How to setup private npm registry
There can be scenarios where we have some code which is used by many micro-services. For example, we can have a code on how to make interservice calls with the circuit breaker, logging, timeouts and much more. We want every service in our infrastructure to adhere to same guidelines. It would be great if we could install these as npm packages and version manage the changes. This will give more confidence in rolling out new and breaking changes thus enabling higher velocity in the product development.
We will be using Verdaccio as a npm registry. From its
Verdaccio is a simple, zero-config-required local private npm registry. No need for an entire database just to get started! Verdaccio comes out of the box with its own tiny database, and the ability to proxy other registries (eg. npmjs.org), caching the downloaded modules along the way.
How to setup Verdaccio
We would be setting this up on AWS Ubuntu EC2 instance. We will be using docker version for ease of installation. Install
docker on the instance.
We would be starting our verdaccio docker image via docker-compose. Install docker-compose
In case vim is not installed, install vim
Now create a folder where we would write our docker-compose file. Let’s call is
myVerdaccio and inside this folder create a
Two things to note here. First in
line 14 where we are mapping our local folder to docker folder. We want our storage to persist even if we remove the docker image. Second we are mapping verdaccio port to port 80.
Now the only thing we need is that our docker images should be able to write to the
storage folder. Create a folder
myVerdaccio folder, and set the right access to this folder. For the demo purpose, we can just do
chmod -R 777 storage .
docker-compose up and we have Verdaccio up and running!! Now if we go to the ec2 url, we would be able to see the verdaccio UI something like below
How to use private npm registry
Now we can go to any of our code repository, create a new file at the root of the folder called
.npmrc and have its content as follows
npm install and all packages will be installed.
How do I know if my private registry is used and not a public one
Good point! There are many ways:
npm config get registrywill give the url of the registry it is going to use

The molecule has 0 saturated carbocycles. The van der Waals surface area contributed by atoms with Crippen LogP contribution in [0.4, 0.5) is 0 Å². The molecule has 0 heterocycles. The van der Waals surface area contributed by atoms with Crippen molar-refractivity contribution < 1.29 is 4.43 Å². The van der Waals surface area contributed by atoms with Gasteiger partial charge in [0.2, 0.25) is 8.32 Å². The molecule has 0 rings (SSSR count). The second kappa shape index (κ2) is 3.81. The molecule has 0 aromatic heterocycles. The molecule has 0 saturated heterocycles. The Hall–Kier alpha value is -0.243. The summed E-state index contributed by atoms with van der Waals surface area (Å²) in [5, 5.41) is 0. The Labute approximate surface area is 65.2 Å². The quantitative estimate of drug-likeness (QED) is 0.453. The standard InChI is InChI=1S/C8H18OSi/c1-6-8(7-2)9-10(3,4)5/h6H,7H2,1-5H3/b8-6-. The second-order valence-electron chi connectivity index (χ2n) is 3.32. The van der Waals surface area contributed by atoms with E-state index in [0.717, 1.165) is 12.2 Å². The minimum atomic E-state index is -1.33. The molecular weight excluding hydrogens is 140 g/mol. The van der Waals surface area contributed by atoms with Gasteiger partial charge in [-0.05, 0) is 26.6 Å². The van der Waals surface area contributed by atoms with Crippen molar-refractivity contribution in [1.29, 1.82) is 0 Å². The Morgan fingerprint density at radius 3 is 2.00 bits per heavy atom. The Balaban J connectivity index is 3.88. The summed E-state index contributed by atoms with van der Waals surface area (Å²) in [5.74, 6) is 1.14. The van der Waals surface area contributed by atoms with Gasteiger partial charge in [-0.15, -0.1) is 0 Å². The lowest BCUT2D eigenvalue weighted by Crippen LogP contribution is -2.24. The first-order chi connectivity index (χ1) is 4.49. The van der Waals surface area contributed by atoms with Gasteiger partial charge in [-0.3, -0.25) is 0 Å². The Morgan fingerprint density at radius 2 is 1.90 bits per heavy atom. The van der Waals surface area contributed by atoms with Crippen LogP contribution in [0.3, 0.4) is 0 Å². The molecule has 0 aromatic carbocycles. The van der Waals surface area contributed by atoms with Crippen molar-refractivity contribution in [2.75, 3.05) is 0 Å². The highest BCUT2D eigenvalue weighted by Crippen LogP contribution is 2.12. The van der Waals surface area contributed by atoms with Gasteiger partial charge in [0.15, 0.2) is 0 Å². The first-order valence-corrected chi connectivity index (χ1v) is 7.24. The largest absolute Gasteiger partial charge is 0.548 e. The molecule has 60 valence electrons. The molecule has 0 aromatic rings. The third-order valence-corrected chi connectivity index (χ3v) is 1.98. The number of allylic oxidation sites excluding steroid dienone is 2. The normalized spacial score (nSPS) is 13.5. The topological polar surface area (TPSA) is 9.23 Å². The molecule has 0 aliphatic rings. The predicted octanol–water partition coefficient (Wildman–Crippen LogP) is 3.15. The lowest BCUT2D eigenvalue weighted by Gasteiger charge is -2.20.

- We can look at the docker logs to verify we are getting request when we do npm install
- We can look at
myVerdaccio/storage/datain the ec2 instance and we will find packages that we have just installed.
There is nothing private about it!
Some of the astute reader would have already spotted that. There is no authentication. Verdaccio has documentation on setting up authentication and a bunch of plugins as well. We will use htpasswd which is built into Verdaccio. Here are the requirements for which we are building
- Only authorised users should be able to read and write the packages.
- User creation can only be done by admin.
Create a folder
myVerdaccio/conf and write a config file. We will use the default config verdaccio file as a base and make changes
Few things to note in this file:
max_users: -1which means users cannot be created
Line 45 and 49: mentions that only authenticated users can read and write to this registry
htpasswd file where username and password are stored (in this example, both are
We can create a different file by going to htaccesstools and generate a new username/password combination.
Next step is to tell the docker to use this new conf file. Update the
docker-compose.yml file to reflect the same
Let’s put this to test.
- restart docker
rm -rf node modulesand
rm package-lock.jsonin the repo source repo
If things go right, we would see the error like above.
npm login --registry http://ec2-ip.ap-south-1.compute.amazonaws.com
Email: (this IS public) email@example.com
Logged in as verdaccio on http://ec2-ip.ap-south-1.compute.amazonaws.com/.
This creates an access token. Token is created at
~/.npmrc which would look something like this
npm install will work.
How to publish?
It’s actually pretty simple. Just install np. It does all the magic. As long as we are logged in, there is nothing we have to do. Heck, it will push the code for us in the source repo as well.
How to handle high availability and increased workloads?
Now what happens if this docker goes down? What if docker image is not able to handle the load? Let’s horizontally scale our system. However there are few challenges:
- Each docker images writes to its local mounted space. We want to share the storage across ec2 machines.
- How to make sure when login happens on one machine, it persists for all the systems behind the load balancer.
To solve the first problem, we will use AWS Elastic File System for sharing storage across EC2 machines. I do not have the right answer to the second problem. It looks like this is across various plugins. As an experiment, I was trying to use bitbucket auth plugin but still has the same issue. I have raised an issue for the same. As a work around, we just login once to the box manually. This is how our design looks like
Let’s look at some of the code changes we will have to make.
First, let’s create a new folder, called
efs-storage . Once we have created efs in AWS, we can mount with the below command
mount -t nfs4 -o nfsvers=4.1,rsize=1048576,wsize=1048576,hard,timeo=600,retrans=2,noresvport fs-<number>.efs.ap-south-1.amazonaws.com:/ /home/ubuntu/myVerdaccio/efs-storage
However if we want this mount to persist over system restart, we need to add it to
fs-<number>.efs.ap-south-1.amazonaws.com:/ /home/ubuntu/myVerdaccio/efs-storage nfs4 nfsvers=4.1,rsize=1048576,wsize=1048576,hard,timeo=600,retrans=2,noresvport 0 0
We can try if this is working by running
mount -a and then doing
df -h , we would see an entry for the mount point pointing to efs.
So, now we have our very own production ready npm registry.
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